What if I qualify or may qualify for public funding?
9. If you are eligible for public funding (also known as “legal aid”) and wish to take advantage of this funding, a barrister should advise you to approach a solicitor. This is because barristers cannot do legal aid work unless they have been instructed by a solicitor.
10. If you are not sure if you qualify for public funding and you would like to talk to someone in more detail about getting legal aid, you should contact a solicitor who does legal aid work. They will be able to tell you about the legal aid arrangements for a civil case eg when you are in a private dispute with another individual or organisation, and for a criminal case, eg where a crime may have been committed. It is unlikely that a barrister will be able to carry out the means-test required to establish whether you would qualify for public funding. You can find out more information on the Gov.UK website, where you will also find a legal aid calculator for legal aid relating to civil cases: https://www.gov.uk/community-legal-advice
11. Whether or not you qualify for public funding, you might like to consider whether you have any insurance policies that might cover your legal fees, or if the fees may be paid by someone else, for example a trade union.
12. You may not wish to investigate whether you qualify for public funding, or if you qualify for legal aid you may prefer to instruct a barrister directly. In this case the For more information contact: the Professional Practice Team on 020 7611 1444 3 barrister should ensure that you fully understand the implications of choosing to instruct them privately and the likely costs which you will incur by not accessing public funds. It is likely that the barrister will ask you to confirm in writing that you fully understand the implications of your decision, for example the client care letter might contain a paragraph indicating that you have made an informed decision not to use legal aid.
Is a barrister obliged to accept public access work?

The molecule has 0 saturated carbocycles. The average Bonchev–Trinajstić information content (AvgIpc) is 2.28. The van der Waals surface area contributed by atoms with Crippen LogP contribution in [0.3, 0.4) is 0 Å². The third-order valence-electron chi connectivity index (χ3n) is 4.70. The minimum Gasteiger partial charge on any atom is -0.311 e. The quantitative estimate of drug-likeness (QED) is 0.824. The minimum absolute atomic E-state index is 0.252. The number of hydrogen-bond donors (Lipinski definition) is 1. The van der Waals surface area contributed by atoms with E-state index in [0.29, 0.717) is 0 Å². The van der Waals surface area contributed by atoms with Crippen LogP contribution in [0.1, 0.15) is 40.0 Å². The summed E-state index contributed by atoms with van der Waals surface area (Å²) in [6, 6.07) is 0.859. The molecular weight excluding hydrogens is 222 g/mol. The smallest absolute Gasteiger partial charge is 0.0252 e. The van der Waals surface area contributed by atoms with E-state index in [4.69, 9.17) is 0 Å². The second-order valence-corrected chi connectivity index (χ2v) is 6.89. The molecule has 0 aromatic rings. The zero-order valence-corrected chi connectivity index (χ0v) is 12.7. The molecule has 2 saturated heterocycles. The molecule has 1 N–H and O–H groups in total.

13. A barrister may choose whether or not to accept a case that is suitable for public access work. However, a barrister may not refuse to accept instructions: a. On the grounds of race, colour, ethnic or national origin, nationality, citizenship, sex, gender re-assignment, sexual orientation, marital or civil partnership status, disability, age, religion or belief or pregnancy and maternity. b. In the case of advocacy work, on the grounds: i) that the nature of the case is objectionable to him or her or to any section of the public; or ii) that your conduct, opinions or beliefs are unacceptable to him or her or to any section of the public.
14. If the barrister decides to accept your instructions, you will be sent a client care letter that, amongst other things, describes the work to be undertaken, sets out the terms and conditions, how much the work will cost and how to complain if something goes wrong.
15. Throughout the case, the barrister remains under an ongoing duty to consider whether a case remains suitable for public access, and they must refuse to continue to act on a public access basis if it is no longer suitable for them to do so.
How do I make use of the public access scheme?
16. To use the scheme, you would have to instruct a barrister yourself. Further details of how to do this are given in this guidance.